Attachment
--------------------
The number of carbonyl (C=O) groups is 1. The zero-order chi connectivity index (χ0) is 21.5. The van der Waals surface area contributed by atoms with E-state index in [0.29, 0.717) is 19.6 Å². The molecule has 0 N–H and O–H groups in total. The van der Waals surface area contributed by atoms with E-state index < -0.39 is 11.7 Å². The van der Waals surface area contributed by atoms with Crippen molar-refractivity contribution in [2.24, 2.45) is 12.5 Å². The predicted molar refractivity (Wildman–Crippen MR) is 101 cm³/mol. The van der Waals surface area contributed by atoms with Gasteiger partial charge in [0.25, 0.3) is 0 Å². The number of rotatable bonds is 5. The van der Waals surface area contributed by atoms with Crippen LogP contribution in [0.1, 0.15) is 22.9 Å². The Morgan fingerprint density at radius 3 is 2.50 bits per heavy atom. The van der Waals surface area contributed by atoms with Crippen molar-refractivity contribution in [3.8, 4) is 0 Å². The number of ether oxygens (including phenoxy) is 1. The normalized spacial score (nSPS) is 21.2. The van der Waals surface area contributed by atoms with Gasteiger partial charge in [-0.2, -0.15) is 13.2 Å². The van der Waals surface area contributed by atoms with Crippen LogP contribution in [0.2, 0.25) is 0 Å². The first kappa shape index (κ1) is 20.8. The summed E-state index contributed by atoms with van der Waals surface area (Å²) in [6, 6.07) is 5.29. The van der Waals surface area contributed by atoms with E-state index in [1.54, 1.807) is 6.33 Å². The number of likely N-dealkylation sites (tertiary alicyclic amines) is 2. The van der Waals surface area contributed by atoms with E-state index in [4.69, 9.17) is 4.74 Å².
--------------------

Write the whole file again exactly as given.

The number of carbonyl (C=O) groups is 1. The zero-order chi connectivity index (χ0) is 21.5. The van der Waals surface area contributed by atoms with E-state index in [0.29, 0.717) is 19.6 Å². The molecule has 0 N–H and O–H groups in total. The van der Waals surface area contributed by atoms with E-state index < -0.39 is 11.7 Å². The van der Waals surface area contributed by atoms with Crippen molar-refractivity contribution in [2.24, 2.45) is 12.5 Å². The predicted molar refractivity (Wildman–Crippen MR) is 101 cm³/mol. The van der Waals surface area contributed by atoms with Gasteiger partial charge in [0.25, 0.3) is 0 Å². The number of rotatable bonds is 5. The van der Waals surface area contributed by atoms with Crippen LogP contribution in [0.1, 0.15) is 22.9 Å². The Morgan fingerprint density at radius 3 is 2.50 bits per heavy atom. The van der Waals surface area contributed by atoms with Crippen molar-refractivity contribution in [3.8, 4) is 0 Å². The number of ether oxygens (including phenoxy) is 1. The normalized spacial score (nSPS) is 21.2. The van der Waals surface area contributed by atoms with Gasteiger partial charge in [-0.2, -0.15) is 13.2 Å². The van der Waals surface area contributed by atoms with Crippen LogP contribution in [0.2, 0.25) is 0 Å². The first kappa shape index (κ1) is 20.8. The summed E-state index contributed by atoms with van der Waals surface area (Å²) in [6, 6.07) is 5.29. The van der Waals surface area contributed by atoms with E-state index in [1.54, 1.807) is 6.33 Å². The number of likely N-dealkylation sites (tertiary alicyclic amines) is 2. The van der Waals surface area contributed by atoms with E-state index in [4.69, 9.17) is 4.74 Å².